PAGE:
Master saddlemaker Garry McClintock started building saddles in 1973 after attending the Dewitt and Hendrickson School of Saddlery in Eugene, Oregon. After graduation, Garry continued working with saddlemakers throughout California and Mexico, notably Granville Martin and Forrest Knott. Garry has spent twenty-five years on and off of the mountains of Baja California, riding mules and packing burros with California vaqueros to ranches inaccessible by roads. He is the founder of the annual Vaquero Days which honors ranching heritage on both sides of the border.
Garry participated in ACTA’s Apprenticeship Program in 2010 with apprentice Ronald Titus. Gary taught Ron—himself a master leather braider and leatherworker—how to construct a saddle from beginning to completion. Areas of focus included rigging, seat work, fenders and stirrup leathers, and an introduction to wooden saddle tree construction. The apprenticeship took place at McClintock Saddleworks in rural Descanso.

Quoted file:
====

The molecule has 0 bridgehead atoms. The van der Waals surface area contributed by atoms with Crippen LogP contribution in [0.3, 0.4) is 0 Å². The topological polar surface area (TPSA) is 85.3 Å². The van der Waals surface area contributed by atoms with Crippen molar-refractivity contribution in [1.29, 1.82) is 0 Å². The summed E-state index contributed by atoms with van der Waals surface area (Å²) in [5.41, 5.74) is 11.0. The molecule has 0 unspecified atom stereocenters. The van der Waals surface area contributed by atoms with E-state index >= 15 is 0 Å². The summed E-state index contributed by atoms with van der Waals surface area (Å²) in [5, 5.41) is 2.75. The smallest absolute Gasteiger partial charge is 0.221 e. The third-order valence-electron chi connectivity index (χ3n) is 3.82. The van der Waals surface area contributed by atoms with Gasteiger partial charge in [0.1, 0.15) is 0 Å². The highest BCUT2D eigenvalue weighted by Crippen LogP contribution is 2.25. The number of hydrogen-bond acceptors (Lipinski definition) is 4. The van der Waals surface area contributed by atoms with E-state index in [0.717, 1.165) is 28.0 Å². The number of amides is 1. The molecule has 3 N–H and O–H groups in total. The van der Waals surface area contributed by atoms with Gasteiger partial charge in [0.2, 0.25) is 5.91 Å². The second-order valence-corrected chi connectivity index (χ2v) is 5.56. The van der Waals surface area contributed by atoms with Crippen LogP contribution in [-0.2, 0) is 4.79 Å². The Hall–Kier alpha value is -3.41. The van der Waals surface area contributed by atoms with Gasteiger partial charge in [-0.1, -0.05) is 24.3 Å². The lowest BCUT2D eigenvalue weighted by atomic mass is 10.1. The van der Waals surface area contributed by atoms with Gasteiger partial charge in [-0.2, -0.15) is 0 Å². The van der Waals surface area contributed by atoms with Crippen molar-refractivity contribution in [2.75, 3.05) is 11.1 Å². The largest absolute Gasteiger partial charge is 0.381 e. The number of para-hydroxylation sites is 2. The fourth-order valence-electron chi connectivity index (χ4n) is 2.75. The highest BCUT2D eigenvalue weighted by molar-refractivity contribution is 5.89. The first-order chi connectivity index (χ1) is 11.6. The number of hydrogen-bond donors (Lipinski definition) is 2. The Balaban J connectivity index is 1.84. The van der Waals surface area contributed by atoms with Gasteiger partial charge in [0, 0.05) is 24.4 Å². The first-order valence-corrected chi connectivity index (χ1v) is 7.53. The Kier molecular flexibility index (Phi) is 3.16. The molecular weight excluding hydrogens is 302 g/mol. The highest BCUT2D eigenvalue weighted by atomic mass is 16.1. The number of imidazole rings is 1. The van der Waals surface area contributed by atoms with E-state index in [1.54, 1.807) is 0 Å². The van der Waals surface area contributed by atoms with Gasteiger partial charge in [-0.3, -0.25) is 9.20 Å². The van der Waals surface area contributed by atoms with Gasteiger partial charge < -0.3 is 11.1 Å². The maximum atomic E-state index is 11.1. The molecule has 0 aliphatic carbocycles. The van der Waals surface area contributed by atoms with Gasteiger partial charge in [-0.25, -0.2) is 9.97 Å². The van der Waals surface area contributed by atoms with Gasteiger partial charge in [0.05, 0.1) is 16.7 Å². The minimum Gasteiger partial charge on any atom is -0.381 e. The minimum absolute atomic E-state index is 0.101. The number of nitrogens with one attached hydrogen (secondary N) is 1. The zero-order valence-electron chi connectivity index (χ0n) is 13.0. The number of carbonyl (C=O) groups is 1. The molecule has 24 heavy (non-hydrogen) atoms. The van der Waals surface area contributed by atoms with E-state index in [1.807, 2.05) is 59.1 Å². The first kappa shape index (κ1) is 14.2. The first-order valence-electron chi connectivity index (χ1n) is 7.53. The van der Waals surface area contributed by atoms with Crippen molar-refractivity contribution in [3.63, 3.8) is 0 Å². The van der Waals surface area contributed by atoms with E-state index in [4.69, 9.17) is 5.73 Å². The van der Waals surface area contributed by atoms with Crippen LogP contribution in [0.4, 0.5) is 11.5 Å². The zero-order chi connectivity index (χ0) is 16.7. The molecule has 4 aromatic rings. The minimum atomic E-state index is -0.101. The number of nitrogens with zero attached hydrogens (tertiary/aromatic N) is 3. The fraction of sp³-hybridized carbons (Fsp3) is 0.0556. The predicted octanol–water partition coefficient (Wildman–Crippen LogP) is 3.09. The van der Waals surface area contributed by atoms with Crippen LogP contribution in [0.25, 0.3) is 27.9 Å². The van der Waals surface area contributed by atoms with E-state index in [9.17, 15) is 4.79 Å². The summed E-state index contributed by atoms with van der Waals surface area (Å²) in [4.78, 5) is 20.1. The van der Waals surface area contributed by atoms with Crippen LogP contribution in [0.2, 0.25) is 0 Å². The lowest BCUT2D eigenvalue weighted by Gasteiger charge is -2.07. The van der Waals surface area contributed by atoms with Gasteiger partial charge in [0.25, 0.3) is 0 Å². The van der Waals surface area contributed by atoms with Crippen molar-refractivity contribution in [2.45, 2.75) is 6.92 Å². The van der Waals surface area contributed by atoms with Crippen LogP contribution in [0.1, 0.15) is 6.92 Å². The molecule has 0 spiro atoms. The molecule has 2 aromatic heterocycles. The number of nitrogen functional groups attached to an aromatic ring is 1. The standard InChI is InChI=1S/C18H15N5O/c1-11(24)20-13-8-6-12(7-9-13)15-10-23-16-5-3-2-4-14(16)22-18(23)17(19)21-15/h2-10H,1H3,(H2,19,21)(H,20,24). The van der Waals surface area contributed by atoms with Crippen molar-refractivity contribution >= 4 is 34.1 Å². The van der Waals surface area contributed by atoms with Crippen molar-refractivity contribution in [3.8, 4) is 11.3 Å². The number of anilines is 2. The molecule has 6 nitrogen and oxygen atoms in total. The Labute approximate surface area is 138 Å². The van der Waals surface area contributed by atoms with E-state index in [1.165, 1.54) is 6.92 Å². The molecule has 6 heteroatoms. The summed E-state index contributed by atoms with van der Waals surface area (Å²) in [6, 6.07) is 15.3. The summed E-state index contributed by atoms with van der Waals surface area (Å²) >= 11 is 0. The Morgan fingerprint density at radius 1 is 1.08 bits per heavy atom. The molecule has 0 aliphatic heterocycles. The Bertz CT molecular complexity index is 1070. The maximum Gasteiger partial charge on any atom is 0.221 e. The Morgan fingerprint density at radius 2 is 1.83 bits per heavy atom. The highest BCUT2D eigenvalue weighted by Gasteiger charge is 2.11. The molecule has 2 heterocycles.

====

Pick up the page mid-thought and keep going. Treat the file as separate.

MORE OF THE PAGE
Master saddlemaker Garry McClintock (far left), his 2010 apprentice Ronald Titus (second from right) with local customers at McClintock Saddle Works in Descanso. ACTA, 2010